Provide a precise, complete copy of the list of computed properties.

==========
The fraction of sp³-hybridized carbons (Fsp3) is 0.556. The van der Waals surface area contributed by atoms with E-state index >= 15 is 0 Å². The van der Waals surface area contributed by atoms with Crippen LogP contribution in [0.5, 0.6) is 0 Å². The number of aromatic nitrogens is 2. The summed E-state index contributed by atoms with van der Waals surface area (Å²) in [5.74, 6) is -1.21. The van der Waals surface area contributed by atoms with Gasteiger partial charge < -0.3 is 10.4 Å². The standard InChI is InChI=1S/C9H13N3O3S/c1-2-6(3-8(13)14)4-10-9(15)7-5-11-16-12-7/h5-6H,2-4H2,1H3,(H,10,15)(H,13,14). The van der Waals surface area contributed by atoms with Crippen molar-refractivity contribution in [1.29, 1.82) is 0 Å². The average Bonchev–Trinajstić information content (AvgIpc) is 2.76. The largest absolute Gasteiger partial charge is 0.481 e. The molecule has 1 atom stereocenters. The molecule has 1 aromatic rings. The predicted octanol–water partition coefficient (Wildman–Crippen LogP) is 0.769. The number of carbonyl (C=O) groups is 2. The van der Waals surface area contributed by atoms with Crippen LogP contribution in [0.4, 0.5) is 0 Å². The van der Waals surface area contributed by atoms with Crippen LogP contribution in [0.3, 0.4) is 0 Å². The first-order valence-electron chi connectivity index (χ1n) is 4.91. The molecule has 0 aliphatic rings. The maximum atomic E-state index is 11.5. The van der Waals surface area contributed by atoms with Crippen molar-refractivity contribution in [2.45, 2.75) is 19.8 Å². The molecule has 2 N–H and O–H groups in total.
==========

The fraction of sp³-hybridized carbons (Fsp3) is 0.556. The van der Waals surface area contributed by atoms with E-state index >= 15 is 0 Å². The van der Waals surface area contributed by atoms with Crippen LogP contribution in [0.5, 0.6) is 0 Å². The number of aromatic nitrogens is 2. The summed E-state index contributed by atoms with van der Waals surface area (Å²) in [5.74, 6) is -1.21. The van der Waals surface area contributed by atoms with Gasteiger partial charge < -0.3 is 10.4 Å². The standard InChI is InChI=1S/C9H13N3O3S/c1-2-6(3-8(13)14)4-10-9(15)7-5-11-16-12-7/h5-6H,2-4H2,1H3,(H,10,15)(H,13,14). The van der Waals surface area contributed by atoms with Crippen molar-refractivity contribution in [1.29, 1.82) is 0 Å². The average Bonchev–Trinajstić information content (AvgIpc) is 2.76. The largest absolute Gasteiger partial charge is 0.481 e. The molecule has 1 atom stereocenters. The molecule has 1 aromatic rings. The predicted octanol–water partition coefficient (Wildman–Crippen LogP) is 0.769. The number of carbonyl (C=O) groups is 2. The van der Waals surface area contributed by atoms with Crippen LogP contribution in [0.4, 0.5) is 0 Å². The van der Waals surface area contributed by atoms with Crippen LogP contribution in [0.3, 0.4) is 0 Å². The first-order valence-electron chi connectivity index (χ1n) is 4.91. The molecule has 0 aliphatic rings. The maximum atomic E-state index is 11.5. The van der Waals surface area contributed by atoms with Crippen molar-refractivity contribution in [2.45, 2.75) is 19.8 Å². The molecule has 2 N–H and O–H groups in total.